כִּי הִנְנִי אֹמֵר לָכֶם
אֲשֶׁר מַלְאָכֵיהֶם בַּשָּׁמַיִם
רֹאִים תָּמִיד אֶת־פְּנֵי
אָבִי אֲשֶׁר בַּשָּׁמָיִם׃
|Ὁρᾶτε μὴ καταφρονήσητε
λέγω γὰρ ὑμῖν
ὅτι οἱ ἄγγελοι αὐτῶν ἐν οὐρανοῖς
διὰ παντὸς βλέπουσιν τὸ πρόσωπον
τοῦ πατρός μου τοῦ ἐν οὐρανοῖς
This is a very serious question. I should read first the Septuagint in Greek - but then I might never get back to the NT. I have quoted a Hebrew translation above to see if I can find resonances with the TNK that I might not see with the NT Greek. Here is a word for word translation of the Hebrew. (This is also a good exercise for me since I now don't have to use a dictionary for every word!)
You keep from despising one of these little ones. For note well, I say to you, that their angels in the heavens gaze continually on the face of my Father who is in the heavens.Keep / guard, reminds me of Psalm 121 where keeping (שׁמר) is repeated 6 times. In that psalm, it is יהוה (Yhwh, the LORD) who does the keeping. I like the Hebrew plurality of the heavens. Heavens are always plural (though often translated as singular). Plural is more mysterious and less like a bowl over the top of the head of the earth, waiting for a haircut. The particle הִנְנִי appears to be extra over the Greek, a kind of plural version of the common 'behold'. There is perhaps some emphasis in the Greek that my ear does not hear. I see it is repeated in this dynamic French translation.
Gardez-vous de mépriser l'un de ces petits; je vous l'affirme, en effet, leurs anges se tiennent continuellement en présence de mon Père dans les cieux.Gazing is not given as a rendering in the French. Regardent would be the literal gloss. The phrase 'in the heavens' appears only once. I am guessing that the duplication is removed in some manuscripts.
The RSV paragraphs this verse at the beginning of the parable of the lost sheep. But I think it more suitably closes the bracket begun in Matthew 18:1.
What about these little ones? In Psalm 34 I translated בנים, (sons and daughters) as Little ones, L for the acrostic. But little ones might remind us more of Psalm 8 where splendour is chanted מִפִּי עוֹלְלִים וְיֹנְקִים "from the mouths of babies and nurslings". Rashi reminds us that the word for babies is cognate with filth. Whoops - watch out for the despising! The Hebrew here is used only twice in the Psalms, 104, both small and great, feminine plural, of the creatures dependent on God and 115 masculine plural as above, of the blessing of all who fear יהוה.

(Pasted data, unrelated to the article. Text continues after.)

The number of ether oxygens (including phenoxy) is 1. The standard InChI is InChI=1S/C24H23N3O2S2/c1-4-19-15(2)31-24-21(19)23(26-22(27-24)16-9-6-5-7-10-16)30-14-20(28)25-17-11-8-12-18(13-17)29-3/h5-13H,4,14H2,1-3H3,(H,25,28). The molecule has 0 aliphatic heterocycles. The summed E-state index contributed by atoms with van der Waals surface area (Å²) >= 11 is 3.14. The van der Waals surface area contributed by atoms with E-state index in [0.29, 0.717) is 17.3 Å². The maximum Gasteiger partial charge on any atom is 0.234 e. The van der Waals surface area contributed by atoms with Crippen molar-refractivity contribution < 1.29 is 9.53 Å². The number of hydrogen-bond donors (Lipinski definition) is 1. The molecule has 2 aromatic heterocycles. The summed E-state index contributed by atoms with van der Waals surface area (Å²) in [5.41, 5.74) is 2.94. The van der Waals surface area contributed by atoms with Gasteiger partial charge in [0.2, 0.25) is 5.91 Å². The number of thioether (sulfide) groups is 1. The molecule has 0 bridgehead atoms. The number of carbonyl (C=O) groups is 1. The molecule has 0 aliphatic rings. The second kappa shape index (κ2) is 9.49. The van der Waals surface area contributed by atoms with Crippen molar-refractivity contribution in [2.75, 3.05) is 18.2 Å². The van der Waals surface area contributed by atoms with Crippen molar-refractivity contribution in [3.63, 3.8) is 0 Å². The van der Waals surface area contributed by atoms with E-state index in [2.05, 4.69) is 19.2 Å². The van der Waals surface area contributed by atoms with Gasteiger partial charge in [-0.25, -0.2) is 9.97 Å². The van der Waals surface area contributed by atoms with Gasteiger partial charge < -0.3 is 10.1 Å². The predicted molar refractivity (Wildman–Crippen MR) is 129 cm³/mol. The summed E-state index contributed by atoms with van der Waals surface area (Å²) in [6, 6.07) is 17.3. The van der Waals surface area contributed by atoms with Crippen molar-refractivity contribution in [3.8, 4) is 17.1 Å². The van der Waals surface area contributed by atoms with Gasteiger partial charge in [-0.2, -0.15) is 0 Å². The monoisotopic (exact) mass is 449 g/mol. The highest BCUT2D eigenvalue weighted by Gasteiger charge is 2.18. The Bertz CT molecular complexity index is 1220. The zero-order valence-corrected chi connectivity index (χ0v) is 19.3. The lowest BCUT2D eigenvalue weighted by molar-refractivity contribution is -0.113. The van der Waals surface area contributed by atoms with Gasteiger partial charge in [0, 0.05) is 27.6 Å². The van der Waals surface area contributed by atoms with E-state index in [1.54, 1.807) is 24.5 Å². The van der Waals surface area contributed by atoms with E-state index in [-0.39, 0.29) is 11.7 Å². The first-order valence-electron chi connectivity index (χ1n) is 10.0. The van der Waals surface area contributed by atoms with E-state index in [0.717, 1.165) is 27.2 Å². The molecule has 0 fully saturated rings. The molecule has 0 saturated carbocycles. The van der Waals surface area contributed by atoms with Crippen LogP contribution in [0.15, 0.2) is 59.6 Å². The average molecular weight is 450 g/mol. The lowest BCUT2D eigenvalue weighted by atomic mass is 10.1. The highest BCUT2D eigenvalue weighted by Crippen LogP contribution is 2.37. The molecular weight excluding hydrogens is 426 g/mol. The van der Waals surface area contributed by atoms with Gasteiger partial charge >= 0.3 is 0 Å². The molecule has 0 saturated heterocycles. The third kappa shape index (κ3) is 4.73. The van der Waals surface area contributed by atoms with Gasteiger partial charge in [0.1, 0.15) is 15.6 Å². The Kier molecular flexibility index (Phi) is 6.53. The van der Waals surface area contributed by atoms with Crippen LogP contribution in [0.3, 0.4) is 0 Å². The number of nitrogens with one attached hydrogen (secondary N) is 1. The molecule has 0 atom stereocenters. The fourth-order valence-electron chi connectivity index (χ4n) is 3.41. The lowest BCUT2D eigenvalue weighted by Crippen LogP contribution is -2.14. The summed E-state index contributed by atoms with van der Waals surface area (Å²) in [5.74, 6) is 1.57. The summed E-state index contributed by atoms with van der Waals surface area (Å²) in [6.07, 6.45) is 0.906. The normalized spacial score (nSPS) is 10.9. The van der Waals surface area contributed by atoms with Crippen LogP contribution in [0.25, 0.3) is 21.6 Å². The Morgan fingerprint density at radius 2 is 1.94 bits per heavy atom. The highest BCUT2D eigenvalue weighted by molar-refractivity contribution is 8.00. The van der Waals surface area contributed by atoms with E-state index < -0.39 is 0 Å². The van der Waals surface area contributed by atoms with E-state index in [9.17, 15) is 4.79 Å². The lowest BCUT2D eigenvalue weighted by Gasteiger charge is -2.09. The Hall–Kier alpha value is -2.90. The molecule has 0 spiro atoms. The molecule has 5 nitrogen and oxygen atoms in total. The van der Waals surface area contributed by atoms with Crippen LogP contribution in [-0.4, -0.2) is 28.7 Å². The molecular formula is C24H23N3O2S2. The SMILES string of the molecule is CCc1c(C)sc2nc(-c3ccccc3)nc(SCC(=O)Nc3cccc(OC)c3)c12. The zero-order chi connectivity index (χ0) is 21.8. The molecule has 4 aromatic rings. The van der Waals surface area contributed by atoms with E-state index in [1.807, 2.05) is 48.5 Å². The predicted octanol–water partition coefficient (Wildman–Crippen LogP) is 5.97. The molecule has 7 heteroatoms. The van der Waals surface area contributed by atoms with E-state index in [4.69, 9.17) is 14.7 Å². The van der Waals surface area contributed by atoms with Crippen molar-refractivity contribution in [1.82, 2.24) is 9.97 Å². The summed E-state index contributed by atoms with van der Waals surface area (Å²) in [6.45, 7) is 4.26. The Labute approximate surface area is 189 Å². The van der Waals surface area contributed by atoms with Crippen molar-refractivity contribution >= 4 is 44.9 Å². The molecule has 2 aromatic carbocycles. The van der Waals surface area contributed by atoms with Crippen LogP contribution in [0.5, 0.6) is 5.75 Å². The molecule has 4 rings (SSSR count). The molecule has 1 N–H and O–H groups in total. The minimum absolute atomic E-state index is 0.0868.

Continually (tamid). This is the nature of the children. Theirs is the kingdom (Matthew 19:14 and par). The continual offering is a note in Paul - "pray without ceasing" (1 Thessalonians 5:17 and other places.)
The face of my Father - the presence of God. This face / presence is everywhere in the Psalms. Read them. Note particularly Psalm 68:1-11.
I hardly ever say what the text means to me! These meanderings on Matthew remind me of George MacDonald's image cited in Lewis, The Great Divorce, of the immensity of the soul of the human, somehow playing out the reality of its existence on an invisible heavenly chess board. There is judgment against those who do violence to these little ones. See Psalm 58, the last two verses:
The righteous will be glad for he gazes on vengeanceNo distant heaven here, but the presence of judgment. (And Do Not Destroy this Psalm - pun).
He will wash his footfall in the blood of the wicked
and an earthling will say
surely fruit for the righteous
surely there is a God judging in the earth
I am currently reading Sarah's Key, a novel about the Vél, d'hiv, that once suppressed and ignored but now more infamous rounding up of French Jews in 1942 by the French police into the vélodrome d'hiver for deportation to the death camps.
If the angels are gazing, are they also doing their job of protecting (Psalm 34)?
hovering, the angel of יְהוָה surrounds those who fear him and rescues them.How many generations does a rescue take? How much gazing effects a rescue? The Jewish Annotated NT mentions several places of angels guarding humans, but not Psalm 34 - curious.
Surely this heaven and earth image has to change in our minds. It is commonplace that the heavens are far away. But perhaps heaven is close and an effective refuge in that effects on earth are known in heaven faster than a text message and the blue-tooth connection from heaven to earth is as efficient. So he says in verse 5: whoever welcomes one such child in my name welcomes me. (Elaborated in Mark 9:37. And for children, Matthew 19:13-15 as noted takes up the subject again.)
I asked my wife what she might say about this verse and she said, read the poets and listen to Mahler.